More on WMS Master Data Best Practice: The Journey Ahead
With the implementation of new and varied software throughout the business landscapes, the reliance on master data and its impact to these systems is constantly and consistently growing.
Master data refers to the reference data that these systems use as their source of information to process the various transactions for which they are responsible. Without accurate and complete sets of master data, these applications cannot make the necessary computations correctly and the results can often be disastrous and time consuming to correct.
- Doron Neuhaus, Supply Chain Junction
At the core of master data is setting the correct landscape for the enterprise is understanding master data, the role it plays in the system solutions, the capture and maintenance of this data and lastly the business and system’s architecture governing said data.
Master Data Best Practice
Master data best practice dictates that a single source of all reference data should be kept and that this data should be created and maintained within a single secure environment. Banks and Insurance companies that deal with large masses of data are generally the most mature and far advanced in their master data strategies and implementations with smaller wholesalers and retailers sometimes lagging many years behind.
Where does your Master Data stand?
Strategies like data ownership and data governance are foreign to many organisations that have small centralised data processing capabilities. With the advent of decentralised systems and a move towards a functional “best of breed” strategy, organisations are learning the value of master data and are being forced towards implementing formal master data management plans that may have been absent up to now.
The diagram below shows a high-level depiction of where we are coming from and where we might be going in future:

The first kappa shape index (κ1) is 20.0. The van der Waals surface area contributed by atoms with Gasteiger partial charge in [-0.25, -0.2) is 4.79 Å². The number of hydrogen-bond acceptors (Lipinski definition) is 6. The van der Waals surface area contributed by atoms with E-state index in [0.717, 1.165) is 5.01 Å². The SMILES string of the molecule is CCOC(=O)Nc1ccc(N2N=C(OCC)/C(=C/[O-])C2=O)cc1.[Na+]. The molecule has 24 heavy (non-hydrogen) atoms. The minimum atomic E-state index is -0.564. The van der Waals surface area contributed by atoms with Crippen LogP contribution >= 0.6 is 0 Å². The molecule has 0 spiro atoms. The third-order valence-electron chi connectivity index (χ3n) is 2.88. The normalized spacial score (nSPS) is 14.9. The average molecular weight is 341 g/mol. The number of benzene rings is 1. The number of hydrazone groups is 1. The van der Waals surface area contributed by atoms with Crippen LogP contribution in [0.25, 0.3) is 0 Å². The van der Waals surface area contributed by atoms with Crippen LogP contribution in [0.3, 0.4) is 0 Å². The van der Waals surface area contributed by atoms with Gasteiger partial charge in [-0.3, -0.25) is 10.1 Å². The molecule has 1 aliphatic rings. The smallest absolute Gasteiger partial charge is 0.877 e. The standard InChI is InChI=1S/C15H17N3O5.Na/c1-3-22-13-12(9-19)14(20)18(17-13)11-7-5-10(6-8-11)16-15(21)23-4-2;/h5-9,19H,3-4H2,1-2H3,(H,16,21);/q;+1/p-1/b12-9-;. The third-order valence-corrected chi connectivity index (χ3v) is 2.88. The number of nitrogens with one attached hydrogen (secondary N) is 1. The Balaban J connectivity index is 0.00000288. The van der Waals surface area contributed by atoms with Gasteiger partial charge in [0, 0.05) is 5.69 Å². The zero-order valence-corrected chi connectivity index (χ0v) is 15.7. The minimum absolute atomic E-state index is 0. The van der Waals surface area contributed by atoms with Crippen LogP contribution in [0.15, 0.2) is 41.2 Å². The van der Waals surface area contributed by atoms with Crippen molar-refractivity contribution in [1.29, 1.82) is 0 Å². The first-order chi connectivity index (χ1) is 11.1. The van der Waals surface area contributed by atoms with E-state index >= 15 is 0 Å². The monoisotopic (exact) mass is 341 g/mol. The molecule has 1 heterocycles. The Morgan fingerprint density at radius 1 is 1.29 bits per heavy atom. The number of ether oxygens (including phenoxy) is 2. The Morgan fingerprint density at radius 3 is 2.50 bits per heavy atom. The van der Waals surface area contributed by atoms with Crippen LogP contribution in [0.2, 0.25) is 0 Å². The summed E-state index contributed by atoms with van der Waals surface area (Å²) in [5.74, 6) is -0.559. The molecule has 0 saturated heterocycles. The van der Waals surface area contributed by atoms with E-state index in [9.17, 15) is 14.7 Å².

This is generally not a process that can happen overnight and takes careful and meticulous planning. Even more than planning the journey, it is imperative that the organisation defines resourcing and governance structures to allow for the long-term sustainability of this information.
Defining your data governance for sustainability
- Establishment of a Master Data section within the business supported by the relevant IT infrastructure but owned by business.
- Definition of formal Master Data creation, approval and maintenance processes including who can do what and what data is mandatory before it can be entered into the master data database.
- The appointment or training of a data architect who understands what data is required in which system and can maintain the “Golden Source” without causing inconsistencies across all the systems.
- Entrenching a culture of Data Ownership throughout the organisation where everyone understands the value of this data and contributes positively to its accuracy and completeness.
The Journey to Master Data Best Practice
The journey from current to Best Practice is not required to be in a single step and depending on the ultimate system landscape may never need to breach the requirement of a dedicated Master Data Management (MDM) product suite.
This does not mean that the basic practices should not be maintained as far as possible with the core practices being supported within the current systems environment.
The core fundamentals of Master Data
- A single source of all master data.
- A defined master data architecture defining what master data is resident in which system with no ability to manipulate that master data in any other system.